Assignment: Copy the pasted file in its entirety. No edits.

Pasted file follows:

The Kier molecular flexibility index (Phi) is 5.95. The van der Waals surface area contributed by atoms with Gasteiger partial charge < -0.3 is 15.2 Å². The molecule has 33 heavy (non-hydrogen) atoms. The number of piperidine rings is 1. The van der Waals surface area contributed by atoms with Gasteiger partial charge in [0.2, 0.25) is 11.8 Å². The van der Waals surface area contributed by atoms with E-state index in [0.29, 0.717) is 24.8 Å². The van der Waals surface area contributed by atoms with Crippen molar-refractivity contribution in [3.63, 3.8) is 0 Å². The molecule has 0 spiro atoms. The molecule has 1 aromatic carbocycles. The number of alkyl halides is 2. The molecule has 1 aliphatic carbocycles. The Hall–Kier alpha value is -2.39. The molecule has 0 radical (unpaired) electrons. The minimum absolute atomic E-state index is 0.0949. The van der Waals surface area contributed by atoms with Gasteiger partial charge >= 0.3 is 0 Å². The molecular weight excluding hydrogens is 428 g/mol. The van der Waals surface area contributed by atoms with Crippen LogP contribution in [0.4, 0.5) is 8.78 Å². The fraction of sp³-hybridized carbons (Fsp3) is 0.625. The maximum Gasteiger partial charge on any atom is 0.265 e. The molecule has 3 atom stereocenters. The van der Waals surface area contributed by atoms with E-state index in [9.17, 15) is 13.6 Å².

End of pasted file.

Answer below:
The Kier molecular flexibility index (Phi) is 5.95. The van der Waals surface area contributed by atoms with Gasteiger partial charge < -0.3 is 15.2 Å². The molecule has 33 heavy (non-hydrogen) atoms. The number of piperidine rings is 1. The van der Waals surface area contributed by atoms with Gasteiger partial charge in [0.2, 0.25) is 11.8 Å². The van der Waals surface area contributed by atoms with E-state index in [0.29, 0.717) is 24.8 Å². The van der Waals surface area contributed by atoms with Crippen molar-refractivity contribution in [3.63, 3.8) is 0 Å². The molecule has 0 spiro atoms. The molecule has 1 aromatic carbocycles. The number of alkyl halides is 2. The molecule has 1 aliphatic carbocycles. The Hall–Kier alpha value is -2.39. The molecule has 0 radical (unpaired) electrons. The minimum absolute atomic E-state index is 0.0949. The van der Waals surface area contributed by atoms with Gasteiger partial charge >= 0.3 is 0 Å². The molecular weight excluding hydrogens is 428 g/mol. The van der Waals surface area contributed by atoms with Crippen LogP contribution in [0.4, 0.5) is 8.78 Å². The fraction of sp³-hybridized carbons (Fsp3) is 0.625. The maximum Gasteiger partial charge on any atom is 0.265 e. The molecule has 3 atom stereocenters. The van der Waals surface area contributed by atoms with E-state index in [9.17, 15) is 13.6 Å².